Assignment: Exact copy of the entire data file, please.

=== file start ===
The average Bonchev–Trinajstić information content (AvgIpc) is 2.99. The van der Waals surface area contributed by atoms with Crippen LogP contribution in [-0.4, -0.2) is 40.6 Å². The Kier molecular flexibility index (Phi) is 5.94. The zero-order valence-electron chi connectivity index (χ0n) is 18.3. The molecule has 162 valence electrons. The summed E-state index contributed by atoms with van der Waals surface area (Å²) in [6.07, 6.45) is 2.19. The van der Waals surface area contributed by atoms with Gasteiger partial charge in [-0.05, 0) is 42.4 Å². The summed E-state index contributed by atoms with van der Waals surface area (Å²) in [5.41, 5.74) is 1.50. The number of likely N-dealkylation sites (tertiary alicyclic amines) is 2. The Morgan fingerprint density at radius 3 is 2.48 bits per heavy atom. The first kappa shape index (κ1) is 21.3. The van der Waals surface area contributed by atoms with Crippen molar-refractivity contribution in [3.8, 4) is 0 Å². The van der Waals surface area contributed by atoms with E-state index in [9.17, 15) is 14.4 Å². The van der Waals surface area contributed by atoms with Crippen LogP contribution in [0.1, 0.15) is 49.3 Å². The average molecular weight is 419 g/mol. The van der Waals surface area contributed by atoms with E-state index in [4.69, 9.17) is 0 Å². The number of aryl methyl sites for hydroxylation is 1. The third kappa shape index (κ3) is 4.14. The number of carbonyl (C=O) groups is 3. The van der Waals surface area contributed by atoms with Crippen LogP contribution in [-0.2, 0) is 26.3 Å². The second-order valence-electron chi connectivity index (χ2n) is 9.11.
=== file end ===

The average Bonchev–Trinajstić information content (AvgIpc) is 2.99. The van der Waals surface area contributed by atoms with Crippen LogP contribution in [-0.4, -0.2) is 40.6 Å². The Kier molecular flexibility index (Phi) is 5.94. The zero-order valence-electron chi connectivity index (χ0n) is 18.3. The molecule has 162 valence electrons. The summed E-state index contributed by atoms with van der Waals surface area (Å²) in [6.07, 6.45) is 2.19. The van der Waals surface area contributed by atoms with Gasteiger partial charge in [-0.05, 0) is 42.4 Å². The summed E-state index contributed by atoms with van der Waals surface area (Å²) in [5.41, 5.74) is 1.50. The number of likely N-dealkylation sites (tertiary alicyclic amines) is 2. The Morgan fingerprint density at radius 3 is 2.48 bits per heavy atom. The first kappa shape index (κ1) is 21.3. The van der Waals surface area contributed by atoms with Crippen molar-refractivity contribution in [3.8, 4) is 0 Å². The van der Waals surface area contributed by atoms with E-state index in [9.17, 15) is 14.4 Å². The van der Waals surface area contributed by atoms with Crippen LogP contribution in [0.1, 0.15) is 49.3 Å². The average molecular weight is 419 g/mol. The van der Waals surface area contributed by atoms with E-state index in [4.69, 9.17) is 0 Å². The number of aryl methyl sites for hydroxylation is 1. The third kappa shape index (κ3) is 4.14. The number of carbonyl (C=O) groups is 3. The van der Waals surface area contributed by atoms with Crippen LogP contribution in [-0.2, 0) is 26.3 Å². The second-order valence-electron chi connectivity index (χ2n) is 9.11.